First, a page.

It is known that there are parallels between how people behave in a virtual world, and how they behave in the real world. It’s been many years since I first heard of big retailers testing out floor plans and display units by setting them up in a virtual world, and analyzing peoples’ virtual world behavior to glean insights into what would be effective in the real world. I’ve heard of many other examples since.
There is even research being done about the behavioral relationship in the other direction – behaviors and attitudes fostered in virtual environments can be seen to play out once the person returns to the real world:
I’ve only recently begun to dabble in multi-user virtual worlds – unless you count the type of multi-user virtual worlds where you and the other players must destroy as many zombies as possible or be destroyed yourself – and that’s not really what I mean by “virtual world”.
Not long ago, I set up a Minecraft Realm for my kids, their friends, and myself to putter around in. Fun for them – fun and educational for me. And it was here that I really started to get an appreciation for the crossover between peoples’ behaviour in the real world, and their behaviour in a virtual world.
The first person I met in there was my daughter. The first thing she did was show me a rabbit. The second thing she did was teach me to fish. Then she taught me to fly, taught me to sleep – she played it all the way she might have played it if I’d arrived in the real world for the first time and had to be shown where the fridge was. It was pretty cool.
(In the real world, she digs clams out of the lake, smashes them open, puts them on the hook, casts a mile out, and brings in a fish. I didn’t teach her that. She learned it from her peers. She takes great pride in her fishing prowess, and it was one of the first things she showed off virtually.)
The next person to arrive in the Realm was my other daughter. Right away it was clear, her virtual world behavior was uniquely her own. As in the real world, her activities centered around taming and riding horses, and building the best snack bar with the best snacks in all the Realm. She quickly noticed that I had a unique appearance – so she wanted one too. Sat me down and forced me to show her how to use GIMP.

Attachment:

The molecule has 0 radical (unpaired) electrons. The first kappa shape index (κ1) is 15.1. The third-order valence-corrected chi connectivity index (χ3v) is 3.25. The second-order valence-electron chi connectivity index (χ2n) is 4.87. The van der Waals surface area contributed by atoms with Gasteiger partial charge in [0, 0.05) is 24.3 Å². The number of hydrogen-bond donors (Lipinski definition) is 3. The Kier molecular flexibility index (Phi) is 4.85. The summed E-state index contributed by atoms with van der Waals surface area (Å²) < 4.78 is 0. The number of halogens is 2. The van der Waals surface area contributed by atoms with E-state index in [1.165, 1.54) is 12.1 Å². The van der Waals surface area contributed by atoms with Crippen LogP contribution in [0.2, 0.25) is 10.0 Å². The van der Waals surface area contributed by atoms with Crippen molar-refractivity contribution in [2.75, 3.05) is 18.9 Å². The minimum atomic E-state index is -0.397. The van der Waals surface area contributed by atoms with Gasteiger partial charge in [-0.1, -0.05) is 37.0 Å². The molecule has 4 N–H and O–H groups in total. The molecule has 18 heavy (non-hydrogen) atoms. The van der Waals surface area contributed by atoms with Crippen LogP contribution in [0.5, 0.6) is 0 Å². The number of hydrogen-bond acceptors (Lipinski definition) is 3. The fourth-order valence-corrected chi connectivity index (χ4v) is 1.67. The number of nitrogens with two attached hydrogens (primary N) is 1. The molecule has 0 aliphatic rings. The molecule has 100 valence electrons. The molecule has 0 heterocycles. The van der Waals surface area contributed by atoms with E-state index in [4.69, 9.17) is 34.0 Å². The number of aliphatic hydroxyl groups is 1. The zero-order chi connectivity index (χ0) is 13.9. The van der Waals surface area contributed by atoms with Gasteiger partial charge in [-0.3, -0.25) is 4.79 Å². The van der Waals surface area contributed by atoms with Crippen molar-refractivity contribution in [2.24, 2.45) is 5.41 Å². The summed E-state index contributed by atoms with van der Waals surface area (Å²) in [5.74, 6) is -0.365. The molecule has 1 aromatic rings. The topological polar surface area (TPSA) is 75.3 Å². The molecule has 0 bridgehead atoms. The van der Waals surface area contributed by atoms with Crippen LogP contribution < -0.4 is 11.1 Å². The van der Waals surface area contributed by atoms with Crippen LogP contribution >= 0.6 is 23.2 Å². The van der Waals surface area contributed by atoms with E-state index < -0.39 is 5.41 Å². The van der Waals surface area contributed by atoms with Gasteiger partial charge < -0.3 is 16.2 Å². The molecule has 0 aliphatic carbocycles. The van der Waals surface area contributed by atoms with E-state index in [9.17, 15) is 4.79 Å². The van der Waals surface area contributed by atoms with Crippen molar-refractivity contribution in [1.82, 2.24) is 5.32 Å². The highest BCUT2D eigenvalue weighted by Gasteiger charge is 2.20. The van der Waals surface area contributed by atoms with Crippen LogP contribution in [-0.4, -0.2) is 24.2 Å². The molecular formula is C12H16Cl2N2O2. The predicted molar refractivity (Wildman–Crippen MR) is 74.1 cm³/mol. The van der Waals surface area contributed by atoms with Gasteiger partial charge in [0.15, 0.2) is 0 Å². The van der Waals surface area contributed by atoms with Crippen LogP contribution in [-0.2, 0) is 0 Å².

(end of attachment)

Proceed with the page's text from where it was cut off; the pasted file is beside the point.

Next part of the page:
Soon enough, some of their friends came to play in the Realm. And I noticed how they, and I, were all behaving as we would in the real world. They were building, cooking, riding, collecting, building, destroying, and I was puttering around the edges building and exploring but keeping an eye on them all – just like I’ve done for years in the real world.
But then came the real epiphany. I woke up one morning (yes, you do sleep nights in Minecraft), and immediately, my kids started freaking me out. Perhaps they were behaving weirdly because their friends were there? Within seconds, I was so vexed by their behaviour, even though ti was behaviour in a virtual world, that I stormed upstairs to comment. And what did I find?
I found that they’d played “musical chairs”, swapped devices, and were now operating under the guise of being someone else. My daughters were logged in as their friends, and vice versa. So I returned to my terminal, and with this in mind, found no cognitive dissonance arising from the behaviour of my children. They were acting like I’d expect – they were just dressed up, and labeled, as someone else.
But I found it stunning, how immediately obvious it was that they were not who they appeared to be. Like when one of your friends gets their Facebook account hacked, and you can tell it’s not them – but there it was, unfolding in virtual space, in real time, clear as day how every action, every movement, is a tell-tale of the person remotely driving that avatar.